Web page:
Reuters Health Information (2004-07-28): Peginterferon and ribavirin most effective against HCV in HIV patients
Peginterferon and ribavirin most effective against HCV in HIV patients
Last Updated: 2004-07-28 17:00:10 -0400 (Reuters Health)
NEW YORK (Reuters Health) - Peginterferon alfa-2a plus
ribavirin is more effective than interferon plus ribavirin or
peginterferon monotherapy at controlling chronic hepatitis C virus
(HCV) infection in patients also infected with HIV, according to the
findings of two studies reported in the July 29th issue of The New
England Journal of Medicine.
In the AIDS Pegasys Ribavirin International Coinfection Trial
(APRICOT), Dr. Francesca J. Torriani, from the University of California
at San Diego, and colleagues assessed the outcomes of 868 patients who
were treated with peginterferon plus ribavirin, peginterferon plus
placebo, or interferon alfa-2a plus ribavirin. The treatment phase
lasted 48 weeks and the subjects were followed for an additional 24
The overall rate of sustained virologic response (SVR) in the
peginterferon/ribavirin group was 40%, significantly higher than the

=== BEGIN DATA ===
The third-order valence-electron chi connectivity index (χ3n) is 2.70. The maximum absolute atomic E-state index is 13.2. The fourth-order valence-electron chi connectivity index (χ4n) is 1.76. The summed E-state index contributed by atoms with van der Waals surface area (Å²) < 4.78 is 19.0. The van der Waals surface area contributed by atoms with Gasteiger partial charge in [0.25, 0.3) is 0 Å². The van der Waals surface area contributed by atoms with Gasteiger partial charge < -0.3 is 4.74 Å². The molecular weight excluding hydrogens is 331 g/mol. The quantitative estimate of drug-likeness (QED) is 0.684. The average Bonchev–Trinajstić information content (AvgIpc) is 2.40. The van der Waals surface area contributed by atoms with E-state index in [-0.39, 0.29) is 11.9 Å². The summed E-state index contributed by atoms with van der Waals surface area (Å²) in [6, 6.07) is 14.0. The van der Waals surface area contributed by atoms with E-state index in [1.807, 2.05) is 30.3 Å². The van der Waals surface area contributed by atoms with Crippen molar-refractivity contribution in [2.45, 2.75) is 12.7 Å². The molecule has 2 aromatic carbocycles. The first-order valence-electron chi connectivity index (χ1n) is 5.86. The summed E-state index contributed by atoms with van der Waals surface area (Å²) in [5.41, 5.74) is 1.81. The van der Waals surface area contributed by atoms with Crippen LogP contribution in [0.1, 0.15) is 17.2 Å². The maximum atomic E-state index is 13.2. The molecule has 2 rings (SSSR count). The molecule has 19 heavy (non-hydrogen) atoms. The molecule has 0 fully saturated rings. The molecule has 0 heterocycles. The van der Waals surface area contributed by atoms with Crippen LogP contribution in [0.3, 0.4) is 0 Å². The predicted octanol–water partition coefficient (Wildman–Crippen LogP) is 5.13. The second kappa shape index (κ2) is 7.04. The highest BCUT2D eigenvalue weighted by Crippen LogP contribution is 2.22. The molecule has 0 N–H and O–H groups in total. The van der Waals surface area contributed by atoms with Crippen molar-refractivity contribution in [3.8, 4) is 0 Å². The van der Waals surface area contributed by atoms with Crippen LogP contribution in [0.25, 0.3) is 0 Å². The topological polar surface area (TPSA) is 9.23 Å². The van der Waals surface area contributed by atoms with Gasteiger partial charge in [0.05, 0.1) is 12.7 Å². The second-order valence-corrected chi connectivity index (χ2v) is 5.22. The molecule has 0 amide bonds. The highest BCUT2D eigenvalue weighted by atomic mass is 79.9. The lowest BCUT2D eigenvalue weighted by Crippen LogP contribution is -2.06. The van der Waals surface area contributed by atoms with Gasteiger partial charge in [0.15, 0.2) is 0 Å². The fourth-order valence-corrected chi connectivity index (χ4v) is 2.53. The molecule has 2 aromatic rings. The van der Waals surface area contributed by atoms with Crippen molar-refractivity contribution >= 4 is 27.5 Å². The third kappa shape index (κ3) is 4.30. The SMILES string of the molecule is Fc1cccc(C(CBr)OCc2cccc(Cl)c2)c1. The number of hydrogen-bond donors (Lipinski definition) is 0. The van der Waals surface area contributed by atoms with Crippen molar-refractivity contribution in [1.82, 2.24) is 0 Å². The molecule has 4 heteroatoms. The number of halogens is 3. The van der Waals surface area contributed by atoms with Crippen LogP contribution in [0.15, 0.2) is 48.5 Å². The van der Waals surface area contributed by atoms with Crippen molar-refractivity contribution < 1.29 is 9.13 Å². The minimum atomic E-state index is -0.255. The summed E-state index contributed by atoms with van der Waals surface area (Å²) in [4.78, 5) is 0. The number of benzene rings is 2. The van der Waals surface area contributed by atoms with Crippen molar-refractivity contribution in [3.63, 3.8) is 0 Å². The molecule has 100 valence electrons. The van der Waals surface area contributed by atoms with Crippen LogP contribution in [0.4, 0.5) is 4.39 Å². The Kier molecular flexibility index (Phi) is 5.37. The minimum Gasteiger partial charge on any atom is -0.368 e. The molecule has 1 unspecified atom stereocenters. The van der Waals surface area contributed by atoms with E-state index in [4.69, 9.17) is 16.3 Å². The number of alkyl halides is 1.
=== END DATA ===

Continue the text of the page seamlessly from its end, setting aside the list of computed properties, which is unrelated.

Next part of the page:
12% and 20% rates seen in the interferon/ribavirin and peginterferon
monotherapy groups, respectively (p < 0.001 for both).
SVR rates were lower with HCV genotype 1 infections than with
genotype 2 infections. With both, the peginterferon/ribavirin
combination provided the highest SVR rates.
Neutropenia and thrombocytopenia occurred more often with
peginterferon-containing regimens, whereas anemia was more prevalent
when ribavirin was given.
In the second study, Dr. Raymond T. Chung, from Massachusetts
General Hospital in Boston, and colleagues evaluated the SVR of 133
HCV/HIV-coinfected patients who were randomized to receive ribavirin in
combination with peginterferon or interferon for several weeks.
As in APRICOT, peginterferon/ribavirin was associated with a
significantly higher SVR rate than interferon/ribavirin: 27% versus
12%. Moreover, the researchers also found that SVR rates were lower
with HCV genotype 1 infections. Liver biopsy revealed a histologic
response in 35% of subjects lacking a virologic response.
There was no evidence that either treatment regimen adversely affected control of HIV disease, the researchers note.
The findings from these studies "show that a SVR can be achieved
with peginterferon and ribavirin therapy in a substantial proportion of
coinfected patients," Dr. Jean-Michel Pawlotsky, from Henri Mondor
Hospital in Creteil, France, notes in a related editorial. "These
results together with the poor prognosis for HIV-positive patients with
HCV infection, justify broad use of antiviral therapy in the treatment
of coinfected patients."
N Engl J Med 2004;351:422-423,438-459.